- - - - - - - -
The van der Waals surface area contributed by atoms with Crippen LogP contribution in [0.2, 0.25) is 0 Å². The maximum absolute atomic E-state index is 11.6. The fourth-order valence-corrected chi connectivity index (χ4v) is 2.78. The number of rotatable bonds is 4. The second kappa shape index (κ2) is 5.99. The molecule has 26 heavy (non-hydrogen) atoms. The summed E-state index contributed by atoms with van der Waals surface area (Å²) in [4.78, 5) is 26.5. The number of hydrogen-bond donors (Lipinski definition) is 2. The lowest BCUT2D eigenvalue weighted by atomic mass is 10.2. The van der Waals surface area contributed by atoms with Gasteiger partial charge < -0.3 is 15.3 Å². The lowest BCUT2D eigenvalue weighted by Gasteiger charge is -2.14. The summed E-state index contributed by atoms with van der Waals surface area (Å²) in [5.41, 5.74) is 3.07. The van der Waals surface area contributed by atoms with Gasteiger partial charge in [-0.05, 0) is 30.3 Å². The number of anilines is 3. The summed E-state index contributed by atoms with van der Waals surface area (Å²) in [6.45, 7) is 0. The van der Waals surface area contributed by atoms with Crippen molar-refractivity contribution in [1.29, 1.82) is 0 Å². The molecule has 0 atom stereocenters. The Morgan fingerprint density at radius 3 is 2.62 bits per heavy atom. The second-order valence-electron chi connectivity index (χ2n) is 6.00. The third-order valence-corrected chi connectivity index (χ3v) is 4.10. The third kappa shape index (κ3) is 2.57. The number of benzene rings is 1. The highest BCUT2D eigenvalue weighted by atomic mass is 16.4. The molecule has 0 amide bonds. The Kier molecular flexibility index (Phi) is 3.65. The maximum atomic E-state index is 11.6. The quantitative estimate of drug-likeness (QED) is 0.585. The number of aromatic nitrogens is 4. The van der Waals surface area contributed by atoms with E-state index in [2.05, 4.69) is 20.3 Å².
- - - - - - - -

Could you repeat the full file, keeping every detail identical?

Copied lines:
The van der Waals surface area contributed by atoms with Crippen LogP contribution in [0.2, 0.25) is 0 Å². The maximum absolute atomic E-state index is 11.6. The fourth-order valence-corrected chi connectivity index (χ4v) is 2.78. The number of rotatable bonds is 4. The second kappa shape index (κ2) is 5.99. The molecule has 26 heavy (non-hydrogen) atoms. The summed E-state index contributed by atoms with van der Waals surface area (Å²) in [4.78, 5) is 26.5. The number of hydrogen-bond donors (Lipinski definition) is 2. The lowest BCUT2D eigenvalue weighted by atomic mass is 10.2. The van der Waals surface area contributed by atoms with Gasteiger partial charge < -0.3 is 15.3 Å². The lowest BCUT2D eigenvalue weighted by Gasteiger charge is -2.14. The summed E-state index contributed by atoms with van der Waals surface area (Å²) in [5.41, 5.74) is 3.07. The van der Waals surface area contributed by atoms with Gasteiger partial charge in [-0.05, 0) is 30.3 Å². The number of anilines is 3. The summed E-state index contributed by atoms with van der Waals surface area (Å²) in [6.45, 7) is 0. The van der Waals surface area contributed by atoms with Crippen molar-refractivity contribution in [1.29, 1.82) is 0 Å². The molecule has 0 atom stereocenters. The Morgan fingerprint density at radius 3 is 2.62 bits per heavy atom. The second-order valence-electron chi connectivity index (χ2n) is 6.00. The third-order valence-corrected chi connectivity index (χ3v) is 4.10. The third kappa shape index (κ3) is 2.57. The number of benzene rings is 1. The highest BCUT2D eigenvalue weighted by atomic mass is 16.4. The molecule has 0 amide bonds. The Kier molecular flexibility index (Phi) is 3.65. The maximum atomic E-state index is 11.6. The quantitative estimate of drug-likeness (QED) is 0.585. The number of aromatic nitrogens is 4. The van der Waals surface area contributed by atoms with E-state index in [2.05, 4.69) is 20.3 Å².